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Returning to their home kingdom of Lancre after various misadventures elsewhere, Granny Weatherwax and Nanny Ogg are disconcerted to discover a new, younger and more hip coven of young witches has arisen in their absence. Whilst they deal with the situation with their traditional patience and thorough levels of understanding, Magrat finds that arrangements for her marriage to King Verence are steaming ahead and the invitations have been sent out already. One recipient is Mustrum Ridcully, Archchancellor of Unseen University in Ankh-Morpork who decides to attend on a whim (and the prospect of excellent fishing), dragging the terminally confused Bursar, the simian Librarian and the very keen young Ponder Stibbons (whose favourite word is 'quantum') along for the ride.

The wedding suffers a series of complications of the kind that are to be expected and some that are not, most notably a full-scale invasion by beings from another dimension. Naturally it is up to the witches of Lancre (plus an annoyed orang-utan, a legion of ninja morris dancers and a terminally frisky dwarf in a wig) to rise to the occasion...

Lords and Ladies is the fourteenth Discworld novel and the third featuring the Lancre witches' coven (and the fourth to feature Granny Weatherwax). Despite the novel working perfectly well as a stand-alone, Pratchett was sufficiently concerned about the book's continuity ties that he provides a thorough synopsis of Wyrd Sisters and a somewhat briefer one of Witches Abroad before cracking on with the tale, which is a nice touch but unnecessary.

One interesting device Pratchett starts employing in these middle-era Discworld books is taking a concept or idea mentioned very briefly earlier in the series and fleshing it out into a full-sized novel. For example, a running-gag in Reaper Man about a con artist and his trained mice eventually turned into The Amazing Maurice and His Educated Rodents whilst the Hogfather was mentioned a few times before finally getting his own book. Similarly, Lords and Ladies builds on a very brief mention in The Light Fantastic where Twoflower starts dreamily talking about beautiful elves and Rincewind reacts the same way you would to someone saying, "Well, Hitler wasn't a completely bad person..." And of course, fans had been asking for a while where the Disc's elves were, since the dwarfs and trolls had been very much in evidence. With this book Pratchett delivered the answer.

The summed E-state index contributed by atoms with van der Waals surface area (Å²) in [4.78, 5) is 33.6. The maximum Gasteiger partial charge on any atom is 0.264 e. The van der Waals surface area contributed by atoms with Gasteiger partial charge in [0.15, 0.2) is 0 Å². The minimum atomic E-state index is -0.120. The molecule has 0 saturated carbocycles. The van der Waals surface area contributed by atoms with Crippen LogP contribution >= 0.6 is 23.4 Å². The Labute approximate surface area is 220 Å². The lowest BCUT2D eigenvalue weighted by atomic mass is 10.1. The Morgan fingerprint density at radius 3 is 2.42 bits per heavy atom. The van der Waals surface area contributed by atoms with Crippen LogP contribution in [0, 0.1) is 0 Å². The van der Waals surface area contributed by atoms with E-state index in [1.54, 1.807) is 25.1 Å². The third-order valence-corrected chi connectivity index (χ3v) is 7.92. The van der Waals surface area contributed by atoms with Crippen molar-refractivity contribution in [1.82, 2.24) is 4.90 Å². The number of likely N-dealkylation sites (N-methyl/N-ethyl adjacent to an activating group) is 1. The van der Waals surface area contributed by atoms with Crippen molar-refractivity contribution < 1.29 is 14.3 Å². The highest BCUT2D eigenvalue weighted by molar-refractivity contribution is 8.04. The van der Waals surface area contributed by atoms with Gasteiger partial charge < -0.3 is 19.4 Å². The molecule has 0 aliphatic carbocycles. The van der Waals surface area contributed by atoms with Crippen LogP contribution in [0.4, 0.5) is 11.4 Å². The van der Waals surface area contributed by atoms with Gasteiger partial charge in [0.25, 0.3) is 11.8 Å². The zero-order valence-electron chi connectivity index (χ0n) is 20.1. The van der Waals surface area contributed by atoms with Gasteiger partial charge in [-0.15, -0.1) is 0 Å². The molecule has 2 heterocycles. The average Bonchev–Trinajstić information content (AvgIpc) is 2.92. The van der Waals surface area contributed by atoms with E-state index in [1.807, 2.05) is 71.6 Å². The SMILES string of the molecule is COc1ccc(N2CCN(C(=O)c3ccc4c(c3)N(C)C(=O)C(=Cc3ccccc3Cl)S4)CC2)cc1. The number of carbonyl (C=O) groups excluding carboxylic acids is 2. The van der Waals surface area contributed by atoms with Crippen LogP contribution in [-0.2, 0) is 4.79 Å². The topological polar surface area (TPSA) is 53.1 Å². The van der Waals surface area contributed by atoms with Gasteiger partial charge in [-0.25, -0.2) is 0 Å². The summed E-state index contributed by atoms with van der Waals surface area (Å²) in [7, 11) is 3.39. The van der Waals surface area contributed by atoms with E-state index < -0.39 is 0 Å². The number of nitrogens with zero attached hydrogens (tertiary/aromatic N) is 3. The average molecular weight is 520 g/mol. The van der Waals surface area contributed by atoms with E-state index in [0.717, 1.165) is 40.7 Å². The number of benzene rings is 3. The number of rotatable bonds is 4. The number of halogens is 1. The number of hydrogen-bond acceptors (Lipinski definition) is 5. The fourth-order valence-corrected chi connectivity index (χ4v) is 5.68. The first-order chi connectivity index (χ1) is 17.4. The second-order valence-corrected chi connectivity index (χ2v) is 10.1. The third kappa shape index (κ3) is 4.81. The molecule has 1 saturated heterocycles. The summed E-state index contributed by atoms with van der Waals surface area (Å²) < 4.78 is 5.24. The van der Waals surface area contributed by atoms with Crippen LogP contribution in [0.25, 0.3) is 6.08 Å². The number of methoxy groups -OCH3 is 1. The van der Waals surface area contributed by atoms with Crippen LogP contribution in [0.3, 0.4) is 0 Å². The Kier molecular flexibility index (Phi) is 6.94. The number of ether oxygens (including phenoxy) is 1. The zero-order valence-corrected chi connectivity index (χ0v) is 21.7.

It turns out that the Discworld's elves are a bunch of merciless and easily-amused homicidal maniacs with a perchance for toying with their prey before killing them. This leads to some of Pratchett's most effective horror and tension-filled sequences, not something he is renowned for but given how good he is at them it may be a style of writing he should have tried employing more often. Magrat's running battle with a bunch of elves in Lancre Castle stands out as one of the series' best action sequences, though still laced with some brilliant moments of humour (such as the introduction of the Schroedinger's Greebo paradox).

Granny Weatherwax, one of Pratchett's most complex and interesting characters, gets some very fine character development in this novel as we see some more of her past and also get a glimpse of the other lives she could have lived if things had turned out differently. Ridcully, hitherto one of Pratchett's more straightforward creations, also gets some much-needed depth to his character as well. The Bursar provides some amusing comic relief, but is thankfully not over-used. Some later books, most notably Interesting Times, are actually bogged down by his mindless babbling, but here it is more restrained. The return of Casanunda the permanently horny dwarf is also welcome and gives rise to several sequences which are among the funniest in the whole series (his lowwayman hold-up of Ridcully's coach is a classic scene).

After Small Gods, the best book in the series, Pratchett could have been forgiven for resting on his laurels and maybe bashing out a quickie Rincewind travelogue comedy or something. Instead, he cracked on and produced a book that is a strong candidate for the most relentlessly funny and entertaining book in the series, with a twisted dark side (possibly influenced by his then-recent collaboration with Neil Gaiman, Good Omens) and some great character development thrown in for good measure.